The idea is to make their experience at the venue easier and more enjoyable.
The Access Scheme enables customers who have additional requirements to book accessible seats, arrange for venue staff to assist them in advance of a show and ensure complimentary personal assistant tickets are allocated.
Customers or carers can join the scheme by filling out a form, allowing Brighton Dome staff to register their needs and making bookings easier to complete.
Visitors with hidden disabilities will also have the option to wear a Hidden Disability Sunflower Lanyard, which is a growing national scheme, as a discreet sign to front of house staff to offer extra assistance if it is needed.
Customers can sign up and find out more about the scheme at Brighton Dome’s Access Open Day on Saturday, February 29, which will include free performances, talks and a backstage tour. There will also be a café takeover from Brighton based charity Team Domenica, who support people with learning disabilities into employment, as well as craft activities and information stalls from local accessible providers.
Brighton Dome developed the scheme in consultation with charity, Attitude is Everything which aims to improve deaf and disabled people’s access to live performances.
Jacob Adams, head of research and campaigns at Attitude is Everything, said: “Attitude is Everything welcomes the launch of Brighton Dome’s Access Scheme. The scheme provides efficient and person-centred customer service to Deaf and disabled people, enabling access requirements to be registered once without having to repeatedly submit evidence. It’s fantastic to see another major venue develop their offer, joining our flagship campaign to promote ticketing without barriers. This initiative benefits audiences but also staff tasked with ensuring the delivery of top-class customer service which enables audiences to access Brighton Dome’s full range of events.”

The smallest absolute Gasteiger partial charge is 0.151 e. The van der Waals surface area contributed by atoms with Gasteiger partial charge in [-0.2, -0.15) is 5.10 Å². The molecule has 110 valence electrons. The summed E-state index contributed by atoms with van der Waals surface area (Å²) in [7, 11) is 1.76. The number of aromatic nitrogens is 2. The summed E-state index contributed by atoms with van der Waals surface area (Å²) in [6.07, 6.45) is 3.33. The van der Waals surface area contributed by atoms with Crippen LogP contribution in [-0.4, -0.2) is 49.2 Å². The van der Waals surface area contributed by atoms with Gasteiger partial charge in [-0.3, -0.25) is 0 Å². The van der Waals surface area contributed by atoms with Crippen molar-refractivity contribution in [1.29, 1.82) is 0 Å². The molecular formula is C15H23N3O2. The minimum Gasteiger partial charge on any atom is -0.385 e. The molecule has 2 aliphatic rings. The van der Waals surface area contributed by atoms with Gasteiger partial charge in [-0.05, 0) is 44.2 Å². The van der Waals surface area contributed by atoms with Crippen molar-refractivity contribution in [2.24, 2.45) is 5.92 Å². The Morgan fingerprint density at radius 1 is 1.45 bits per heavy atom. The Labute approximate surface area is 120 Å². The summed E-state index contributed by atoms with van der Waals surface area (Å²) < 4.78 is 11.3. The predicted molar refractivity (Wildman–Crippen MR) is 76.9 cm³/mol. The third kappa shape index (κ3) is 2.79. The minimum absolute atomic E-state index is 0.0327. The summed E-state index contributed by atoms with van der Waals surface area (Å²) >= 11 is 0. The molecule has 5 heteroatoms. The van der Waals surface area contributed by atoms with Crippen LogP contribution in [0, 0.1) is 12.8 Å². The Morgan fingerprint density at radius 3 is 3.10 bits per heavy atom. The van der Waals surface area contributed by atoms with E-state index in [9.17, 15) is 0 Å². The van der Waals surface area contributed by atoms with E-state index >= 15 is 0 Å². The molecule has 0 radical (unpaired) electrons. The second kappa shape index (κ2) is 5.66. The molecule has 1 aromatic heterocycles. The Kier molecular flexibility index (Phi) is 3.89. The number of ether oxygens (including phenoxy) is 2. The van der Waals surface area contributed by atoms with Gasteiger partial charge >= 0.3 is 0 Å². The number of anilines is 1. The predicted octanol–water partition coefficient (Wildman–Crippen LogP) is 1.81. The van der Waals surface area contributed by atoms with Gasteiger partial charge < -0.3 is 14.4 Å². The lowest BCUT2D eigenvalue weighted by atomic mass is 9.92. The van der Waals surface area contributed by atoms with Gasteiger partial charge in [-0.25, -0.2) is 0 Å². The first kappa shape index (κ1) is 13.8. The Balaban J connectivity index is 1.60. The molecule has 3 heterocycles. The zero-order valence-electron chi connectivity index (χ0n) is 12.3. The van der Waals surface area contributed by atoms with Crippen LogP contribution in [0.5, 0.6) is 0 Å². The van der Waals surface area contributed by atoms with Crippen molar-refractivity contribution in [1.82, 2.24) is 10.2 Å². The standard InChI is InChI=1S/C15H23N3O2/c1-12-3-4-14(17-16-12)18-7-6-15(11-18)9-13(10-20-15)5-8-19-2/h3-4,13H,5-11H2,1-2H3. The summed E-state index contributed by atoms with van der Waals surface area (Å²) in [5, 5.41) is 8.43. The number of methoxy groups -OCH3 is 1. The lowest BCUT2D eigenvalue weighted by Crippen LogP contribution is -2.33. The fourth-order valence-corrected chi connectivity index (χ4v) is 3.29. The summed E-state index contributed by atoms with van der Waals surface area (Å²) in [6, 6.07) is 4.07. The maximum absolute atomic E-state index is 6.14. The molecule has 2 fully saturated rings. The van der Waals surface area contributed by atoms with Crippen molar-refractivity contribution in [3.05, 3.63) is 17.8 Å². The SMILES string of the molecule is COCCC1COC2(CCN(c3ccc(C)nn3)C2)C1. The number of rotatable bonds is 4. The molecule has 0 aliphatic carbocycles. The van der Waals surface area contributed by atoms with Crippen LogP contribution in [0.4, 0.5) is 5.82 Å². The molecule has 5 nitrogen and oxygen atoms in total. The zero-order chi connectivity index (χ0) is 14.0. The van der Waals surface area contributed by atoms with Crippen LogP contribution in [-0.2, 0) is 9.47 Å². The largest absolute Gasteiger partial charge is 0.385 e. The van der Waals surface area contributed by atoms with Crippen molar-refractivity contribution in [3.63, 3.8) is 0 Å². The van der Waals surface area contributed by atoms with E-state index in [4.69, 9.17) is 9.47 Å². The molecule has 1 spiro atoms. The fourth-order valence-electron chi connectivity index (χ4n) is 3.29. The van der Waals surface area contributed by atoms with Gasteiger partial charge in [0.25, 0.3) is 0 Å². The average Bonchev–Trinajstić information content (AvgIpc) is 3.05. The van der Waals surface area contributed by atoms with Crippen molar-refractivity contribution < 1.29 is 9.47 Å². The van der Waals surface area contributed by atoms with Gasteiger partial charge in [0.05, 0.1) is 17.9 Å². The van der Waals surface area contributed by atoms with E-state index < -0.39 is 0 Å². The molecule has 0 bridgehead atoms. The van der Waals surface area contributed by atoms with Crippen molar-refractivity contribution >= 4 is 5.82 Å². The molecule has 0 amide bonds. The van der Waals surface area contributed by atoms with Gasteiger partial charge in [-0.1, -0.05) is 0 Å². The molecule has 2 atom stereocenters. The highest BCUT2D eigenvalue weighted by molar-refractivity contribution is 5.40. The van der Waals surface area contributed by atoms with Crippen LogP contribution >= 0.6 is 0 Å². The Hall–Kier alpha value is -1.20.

Brighton Dome & Brighton Festival regularly programmes performances for adults and young people with a range of access needs in mind, including BSL interpretation and captioning, relaxed performances, touch tours, productions by disabled artists and a partnership with learning disability arts charity Carousel.
Christopher Wyer, access scheme member and Deaf Cultural Outreach Group (DeafCOG) volunteer, said: “I’ve certainly benefited from using Brighton Dome’s Access Scheme. I often have to repeatedly express my needs to ensure accessible service but this scheme is personalised so it makes you feel like you are being treated as a valued customer. It also allows venue staff to understand what I need when booking tickets or visiting the venue and makes access to information about BSL interpreted and captioned performances easier. DeafCOG are tremendously grateful for their effort in making the scheme a reality.”
Andrew Comben, chief executive, Brighton Dome & Brighton Festival added: “By understanding our customer’s accessibility needs we can provide a much better experience for those who need extra help or support during a visit to our venues or Brighton Festival events. We want to make the arts as inclusive as possible so that everyone can participate without restrictions.”